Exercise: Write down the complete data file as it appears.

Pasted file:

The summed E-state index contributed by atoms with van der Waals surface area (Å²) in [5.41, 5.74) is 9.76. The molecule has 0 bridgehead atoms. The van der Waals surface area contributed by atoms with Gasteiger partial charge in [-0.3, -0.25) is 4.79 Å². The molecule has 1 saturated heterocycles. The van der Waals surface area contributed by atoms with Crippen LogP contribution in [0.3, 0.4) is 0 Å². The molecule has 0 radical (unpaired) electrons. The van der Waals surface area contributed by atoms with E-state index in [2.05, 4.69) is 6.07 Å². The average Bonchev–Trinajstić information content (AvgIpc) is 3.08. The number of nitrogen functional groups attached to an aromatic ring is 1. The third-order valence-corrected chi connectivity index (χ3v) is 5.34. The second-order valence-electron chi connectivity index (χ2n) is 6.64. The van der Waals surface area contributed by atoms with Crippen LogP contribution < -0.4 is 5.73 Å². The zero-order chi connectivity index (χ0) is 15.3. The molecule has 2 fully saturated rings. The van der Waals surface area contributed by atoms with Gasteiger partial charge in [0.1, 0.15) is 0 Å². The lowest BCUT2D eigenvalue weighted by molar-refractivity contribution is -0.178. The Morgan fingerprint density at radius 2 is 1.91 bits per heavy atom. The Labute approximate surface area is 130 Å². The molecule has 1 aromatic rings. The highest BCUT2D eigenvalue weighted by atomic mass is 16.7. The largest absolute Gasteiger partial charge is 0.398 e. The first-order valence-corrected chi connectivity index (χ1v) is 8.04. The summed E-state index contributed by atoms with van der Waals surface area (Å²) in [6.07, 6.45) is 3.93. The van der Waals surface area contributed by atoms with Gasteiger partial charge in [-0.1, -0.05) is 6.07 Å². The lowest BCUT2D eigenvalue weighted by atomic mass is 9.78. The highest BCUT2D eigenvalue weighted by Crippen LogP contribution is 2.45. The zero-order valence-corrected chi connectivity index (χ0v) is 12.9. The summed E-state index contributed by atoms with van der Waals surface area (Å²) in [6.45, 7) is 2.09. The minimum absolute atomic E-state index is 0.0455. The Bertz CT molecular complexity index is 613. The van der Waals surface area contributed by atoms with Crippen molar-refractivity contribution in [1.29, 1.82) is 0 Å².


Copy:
The summed E-state index contributed by atoms with van der Waals surface area (Å²) in [5.41, 5.74) is 9.76. The molecule has 0 bridgehead atoms. The van der Waals surface area contributed by atoms with Gasteiger partial charge in [-0.3, -0.25) is 4.79 Å². The molecule has 1 saturated heterocycles. The van der Waals surface area contributed by atoms with Crippen LogP contribution in [0.3, 0.4) is 0 Å². The molecule has 0 radical (unpaired) electrons. The van der Waals surface area contributed by atoms with E-state index in [2.05, 4.69) is 6.07 Å². The average Bonchev–Trinajstić information content (AvgIpc) is 3.08. The number of nitrogen functional groups attached to an aromatic ring is 1. The third-order valence-corrected chi connectivity index (χ3v) is 5.34. The second-order valence-electron chi connectivity index (χ2n) is 6.64. The van der Waals surface area contributed by atoms with Crippen LogP contribution < -0.4 is 5.73 Å². The zero-order chi connectivity index (χ0) is 15.3. The molecule has 2 fully saturated rings. The van der Waals surface area contributed by atoms with Gasteiger partial charge in [0.1, 0.15) is 0 Å². The lowest BCUT2D eigenvalue weighted by molar-refractivity contribution is -0.178. The Morgan fingerprint density at radius 2 is 1.91 bits per heavy atom. The Labute approximate surface area is 130 Å². The molecule has 1 aromatic rings. The highest BCUT2D eigenvalue weighted by atomic mass is 16.7. The largest absolute Gasteiger partial charge is 0.398 e. The first-order valence-corrected chi connectivity index (χ1v) is 8.04. The summed E-state index contributed by atoms with van der Waals surface area (Å²) in [6.07, 6.45) is 3.93. The van der Waals surface area contributed by atoms with Gasteiger partial charge in [-0.1, -0.05) is 6.07 Å². The lowest BCUT2D eigenvalue weighted by atomic mass is 9.78. The highest BCUT2D eigenvalue weighted by Crippen LogP contribution is 2.45. The zero-order valence-corrected chi connectivity index (χ0v) is 12.9. The summed E-state index contributed by atoms with van der Waals surface area (Å²) in [6.45, 7) is 2.09. The minimum absolute atomic E-state index is 0.0455. The Bertz CT molecular complexity index is 613. The van der Waals surface area contributed by atoms with Crippen molar-refractivity contribution in [1.29, 1.82) is 0 Å².